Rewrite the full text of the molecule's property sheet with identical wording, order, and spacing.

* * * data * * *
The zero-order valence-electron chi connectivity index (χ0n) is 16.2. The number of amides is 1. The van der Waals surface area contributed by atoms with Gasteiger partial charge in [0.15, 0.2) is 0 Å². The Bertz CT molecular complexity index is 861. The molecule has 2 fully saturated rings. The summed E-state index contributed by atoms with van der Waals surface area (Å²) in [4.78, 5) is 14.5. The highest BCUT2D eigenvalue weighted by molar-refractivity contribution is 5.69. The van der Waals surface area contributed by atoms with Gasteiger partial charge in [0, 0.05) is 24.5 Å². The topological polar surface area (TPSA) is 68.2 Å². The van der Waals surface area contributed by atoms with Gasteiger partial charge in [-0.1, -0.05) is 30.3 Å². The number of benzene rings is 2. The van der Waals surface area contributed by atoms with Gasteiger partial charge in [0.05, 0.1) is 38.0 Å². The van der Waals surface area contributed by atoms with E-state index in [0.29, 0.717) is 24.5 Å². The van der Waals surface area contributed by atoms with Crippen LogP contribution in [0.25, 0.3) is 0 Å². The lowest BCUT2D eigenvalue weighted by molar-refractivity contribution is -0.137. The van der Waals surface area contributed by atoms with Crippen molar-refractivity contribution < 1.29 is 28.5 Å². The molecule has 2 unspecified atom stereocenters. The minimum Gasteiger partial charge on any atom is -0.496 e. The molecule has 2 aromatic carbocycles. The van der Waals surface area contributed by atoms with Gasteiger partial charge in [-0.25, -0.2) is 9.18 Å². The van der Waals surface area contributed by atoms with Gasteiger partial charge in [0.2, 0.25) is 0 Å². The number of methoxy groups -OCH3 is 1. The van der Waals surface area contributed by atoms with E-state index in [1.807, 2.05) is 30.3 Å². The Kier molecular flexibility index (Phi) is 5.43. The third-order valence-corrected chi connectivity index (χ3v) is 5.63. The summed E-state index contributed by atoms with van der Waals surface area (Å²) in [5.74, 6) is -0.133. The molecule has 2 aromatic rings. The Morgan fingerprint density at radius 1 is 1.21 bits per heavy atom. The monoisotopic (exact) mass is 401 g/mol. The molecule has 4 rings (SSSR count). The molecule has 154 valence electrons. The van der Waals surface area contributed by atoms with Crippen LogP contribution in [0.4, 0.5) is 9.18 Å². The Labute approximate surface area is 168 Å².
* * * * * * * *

The zero-order valence-electron chi connectivity index (χ0n) is 16.2. The number of amides is 1. The van der Waals surface area contributed by atoms with Gasteiger partial charge in [0.15, 0.2) is 0 Å². The Bertz CT molecular complexity index is 861. The molecule has 2 fully saturated rings. The summed E-state index contributed by atoms with van der Waals surface area (Å²) in [4.78, 5) is 14.5. The highest BCUT2D eigenvalue weighted by molar-refractivity contribution is 5.69. The van der Waals surface area contributed by atoms with Gasteiger partial charge in [0, 0.05) is 24.5 Å². The topological polar surface area (TPSA) is 68.2 Å². The van der Waals surface area contributed by atoms with Gasteiger partial charge in [-0.1, -0.05) is 30.3 Å². The number of benzene rings is 2. The van der Waals surface area contributed by atoms with Gasteiger partial charge in [0.05, 0.1) is 38.0 Å². The van der Waals surface area contributed by atoms with E-state index in [0.29, 0.717) is 24.5 Å². The van der Waals surface area contributed by atoms with Crippen LogP contribution in [0.25, 0.3) is 0 Å². The lowest BCUT2D eigenvalue weighted by molar-refractivity contribution is -0.137. The van der Waals surface area contributed by atoms with Crippen molar-refractivity contribution < 1.29 is 28.5 Å². The molecule has 2 unspecified atom stereocenters. The minimum Gasteiger partial charge on any atom is -0.496 e. The molecule has 2 aromatic carbocycles. The van der Waals surface area contributed by atoms with Gasteiger partial charge in [-0.25, -0.2) is 9.18 Å². The van der Waals surface area contributed by atoms with Gasteiger partial charge in [0.2, 0.25) is 0 Å². The number of methoxy groups -OCH3 is 1. The van der Waals surface area contributed by atoms with E-state index in [1.807, 2.05) is 30.3 Å². The Kier molecular flexibility index (Phi) is 5.43. The third-order valence-corrected chi connectivity index (χ3v) is 5.63. The summed E-state index contributed by atoms with van der Waals surface area (Å²) in [5.74, 6) is -0.133. The molecule has 2 aromatic rings. The Morgan fingerprint density at radius 1 is 1.21 bits per heavy atom. The monoisotopic (exact) mass is 401 g/mol. The molecule has 4 rings (SSSR count). The molecule has 154 valence electrons. The van der Waals surface area contributed by atoms with Crippen LogP contribution in [0.4, 0.5) is 9.18 Å². The Labute approximate surface area is 168 Å².